In the Internet age, grief is an emotion that can be expressed as instantly and publicly as any other. In the wake of Amy Winehouse's death on Saturday, celebrities lined up to react.
On Twitter, Kelly Osborne, a friend of the addicted singer, was emotional: "i cant even breath right my now i'm crying so hard i just lost 1 of my best friends. i love you forever Amy & will never forget the real you!"
R&B star Usher could see some consolation: "I'm so sad to hear the horrible news of Amy Winehouse's death. I'm so happy I knew you Amy...Rest Well. Gone Too Soon...we'll miss you!!"
But fellow-singer Kelly Clarkson saw more reason for regret: "What a waste of a gifted person. What a shame she saw no hope and continued living her life in that manor [sic]. I have been that low emotionally and mentally and that is overwhelming."
Comedian and actor Russell Brand posted a long tribute on his website, recalling how he first got to know Winehouse in London and his first impressions of her on stage: "I heard the rolling, wondrous resonance of a female vocal... and then the awe. The awe that envelops when witnessing a genius." He also reflected on "the now glaringly obvious fact that Winehouse and I shared an affliction, the disease of addiction."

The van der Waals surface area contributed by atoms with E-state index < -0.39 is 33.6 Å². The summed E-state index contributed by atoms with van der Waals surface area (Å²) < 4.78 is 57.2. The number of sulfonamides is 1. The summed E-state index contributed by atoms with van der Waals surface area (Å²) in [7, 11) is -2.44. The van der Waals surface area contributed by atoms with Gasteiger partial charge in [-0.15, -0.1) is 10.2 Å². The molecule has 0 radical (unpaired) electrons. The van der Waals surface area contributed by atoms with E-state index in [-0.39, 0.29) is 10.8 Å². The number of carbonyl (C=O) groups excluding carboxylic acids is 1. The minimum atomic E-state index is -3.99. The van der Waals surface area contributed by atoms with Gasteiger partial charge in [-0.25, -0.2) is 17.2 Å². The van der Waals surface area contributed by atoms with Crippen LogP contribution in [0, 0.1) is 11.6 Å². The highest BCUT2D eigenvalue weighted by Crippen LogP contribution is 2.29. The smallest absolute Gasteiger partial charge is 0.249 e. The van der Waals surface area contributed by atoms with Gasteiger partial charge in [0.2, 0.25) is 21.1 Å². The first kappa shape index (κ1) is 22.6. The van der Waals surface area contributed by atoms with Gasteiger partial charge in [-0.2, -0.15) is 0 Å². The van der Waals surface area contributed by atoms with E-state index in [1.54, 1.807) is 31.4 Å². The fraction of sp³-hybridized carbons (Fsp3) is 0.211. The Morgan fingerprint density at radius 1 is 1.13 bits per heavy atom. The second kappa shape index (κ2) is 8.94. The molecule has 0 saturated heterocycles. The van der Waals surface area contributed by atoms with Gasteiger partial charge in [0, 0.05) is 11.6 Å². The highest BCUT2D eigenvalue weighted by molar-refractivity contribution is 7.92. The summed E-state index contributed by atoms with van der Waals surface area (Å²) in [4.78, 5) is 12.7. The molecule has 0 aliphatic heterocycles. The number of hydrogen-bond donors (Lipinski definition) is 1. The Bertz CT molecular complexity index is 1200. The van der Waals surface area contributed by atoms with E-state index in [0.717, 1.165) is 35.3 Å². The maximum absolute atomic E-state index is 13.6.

Celebrity Rehab's Dr Drew Pinsky took a lesson from the event, tweeting: "SO sad, another lost to addiction. A reminder this is often a fatal condition. Recovery is possible,"—adding, a touch unnecessarily, "but sadly not for Amy Winehouse"
Meanwhile, the Winehouse family issued a statement as Amy's father, Mitch, flew back to London from New York, where he was playing jazz: "Our family has been left bereft by the loss of Amy, a wonderful daughter, sister, niece. She leaves a gaping hole in our lives. We are coming together to remember her and we would appreciate some privacy and space at this terrible time."
A new UK study portrays Internet addiction as a modern day rival to smoking or alcoholism. As part of the research project, titled "Digital Selves," over 1000 participants were challenged to go one full day without using technology. Like many addicts, large numbers of Internet users found it "inconceivable" to remain tech-free for a day, with "a significant number" cheating by using televisions or mobile phones. One participant admitted the situation felt “like having my hand chopped off.” The study found that 40% of respondents felt "lonely" when not digitally engaged, while 53% of Brits felt "upset" when deprived of an Internet connection. Unsurprisingly younger people, with their reliance on social media, found the experiment more taxing than their elders. However, like drinkers discovering sobriety, not all the participants found the deprivation a negative experience, with 23% reporting that it made them feel "free." Happily, anyone suffering from Internet addiction these days can find help through a number of online resources...